Ellen sobbed. Her voice cracked as she tried to put together a sentence: "I don't think even God could forgive me."
It had been many long years of numbed pain before she broke her silence of her abortion at age eighteen. At least I truly hope she did. Women who have had abortions are in desperate need of healing.
You see, a few decades ago I helped Ellen get her abortion, sort of. I feel bad I didn't say anything back then, that I didn't talk her out of it, and that I supported her. Ellen, our best friend Sue, and I were inseparable during our last two years of high school; except when Ellen was with her boyfriend.
She became pregnant and told Sue and Sue told me. I advised Sue to buy a pregnancy test for her and, when Ellen's suspicions were confirmed, to call the Better Business Bureau and check out the abortion clinic so Ellen would be OK. Since Ellen never told me about her pregnancy, I believed the lie that I ought to respect her choice and her privacy, and say nothing.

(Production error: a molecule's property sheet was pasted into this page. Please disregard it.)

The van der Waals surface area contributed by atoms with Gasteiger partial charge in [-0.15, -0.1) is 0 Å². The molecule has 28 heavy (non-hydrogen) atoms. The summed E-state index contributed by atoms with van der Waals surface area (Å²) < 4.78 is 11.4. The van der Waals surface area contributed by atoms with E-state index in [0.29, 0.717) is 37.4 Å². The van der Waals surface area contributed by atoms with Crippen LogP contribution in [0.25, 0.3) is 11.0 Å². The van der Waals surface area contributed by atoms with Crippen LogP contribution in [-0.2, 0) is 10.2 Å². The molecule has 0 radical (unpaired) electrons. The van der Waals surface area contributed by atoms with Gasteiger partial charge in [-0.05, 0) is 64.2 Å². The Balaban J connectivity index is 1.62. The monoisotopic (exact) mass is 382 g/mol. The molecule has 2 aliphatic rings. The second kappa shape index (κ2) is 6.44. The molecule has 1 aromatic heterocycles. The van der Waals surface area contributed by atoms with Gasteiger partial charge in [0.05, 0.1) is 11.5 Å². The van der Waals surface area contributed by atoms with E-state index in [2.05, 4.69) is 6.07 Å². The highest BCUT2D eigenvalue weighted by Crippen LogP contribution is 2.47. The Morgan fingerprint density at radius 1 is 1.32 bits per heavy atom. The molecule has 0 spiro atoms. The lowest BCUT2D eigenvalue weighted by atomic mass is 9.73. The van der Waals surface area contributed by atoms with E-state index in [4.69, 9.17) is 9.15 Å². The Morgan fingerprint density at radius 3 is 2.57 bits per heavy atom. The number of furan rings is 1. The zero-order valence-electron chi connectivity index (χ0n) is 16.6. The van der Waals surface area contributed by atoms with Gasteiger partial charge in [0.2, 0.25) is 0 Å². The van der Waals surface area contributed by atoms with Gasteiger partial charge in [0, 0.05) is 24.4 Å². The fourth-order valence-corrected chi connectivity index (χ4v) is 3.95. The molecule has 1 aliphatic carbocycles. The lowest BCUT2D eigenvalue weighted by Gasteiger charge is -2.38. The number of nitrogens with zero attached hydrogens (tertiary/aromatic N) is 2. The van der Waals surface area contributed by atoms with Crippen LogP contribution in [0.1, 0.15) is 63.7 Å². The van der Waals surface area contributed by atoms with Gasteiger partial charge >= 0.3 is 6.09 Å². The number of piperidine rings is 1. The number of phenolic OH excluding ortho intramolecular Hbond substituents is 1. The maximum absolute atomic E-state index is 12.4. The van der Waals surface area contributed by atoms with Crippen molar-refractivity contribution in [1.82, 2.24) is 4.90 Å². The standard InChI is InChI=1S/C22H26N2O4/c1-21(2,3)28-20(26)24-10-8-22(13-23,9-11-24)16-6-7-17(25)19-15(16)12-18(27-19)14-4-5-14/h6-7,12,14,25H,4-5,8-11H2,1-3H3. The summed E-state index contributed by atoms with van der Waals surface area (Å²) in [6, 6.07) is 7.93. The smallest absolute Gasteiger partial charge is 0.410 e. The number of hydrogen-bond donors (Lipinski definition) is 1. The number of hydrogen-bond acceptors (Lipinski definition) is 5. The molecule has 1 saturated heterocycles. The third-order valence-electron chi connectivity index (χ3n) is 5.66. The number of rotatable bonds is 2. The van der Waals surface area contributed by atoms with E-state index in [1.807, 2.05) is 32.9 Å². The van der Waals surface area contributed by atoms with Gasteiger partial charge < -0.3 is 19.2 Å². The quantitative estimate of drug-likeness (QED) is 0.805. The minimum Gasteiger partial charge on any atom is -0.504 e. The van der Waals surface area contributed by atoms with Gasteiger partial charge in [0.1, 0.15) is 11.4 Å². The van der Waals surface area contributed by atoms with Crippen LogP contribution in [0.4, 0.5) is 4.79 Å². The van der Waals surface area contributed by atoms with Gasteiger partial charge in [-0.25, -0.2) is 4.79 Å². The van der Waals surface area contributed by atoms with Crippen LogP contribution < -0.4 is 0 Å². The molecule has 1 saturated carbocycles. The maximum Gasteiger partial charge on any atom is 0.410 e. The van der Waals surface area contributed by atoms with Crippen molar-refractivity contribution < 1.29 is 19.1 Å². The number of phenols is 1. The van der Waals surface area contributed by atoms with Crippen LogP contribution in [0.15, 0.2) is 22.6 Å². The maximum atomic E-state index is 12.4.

Ellen thought she was doing the right thing. She had plans to go to college and start a career then a family. Her boyfriend didn't want to get married. Neither did she. The women at Planned Parenthood told her that her unborn baby was a blob of tissue. Nothing more.
They were wrong. She was wrong. So was I.
My silence was deafening.
In our churches today, you don't often hear women talk about abortions they had. It seems to be the no-no topic. Women are far more likely to say they have depression or anxiety, a rebellious kid, a messed-up marriage, infertility, or a miscarriage. But, abortion? No. It's not a safe topic in Christan circles.
But believe me, there are women sitting in your worship center who have had abortions. Mother's Day is especially tough. So is the day the baby died. They can't share their grief because they don't want to share their secret. Why? One reason is the fear of condemnation from Christian sisters.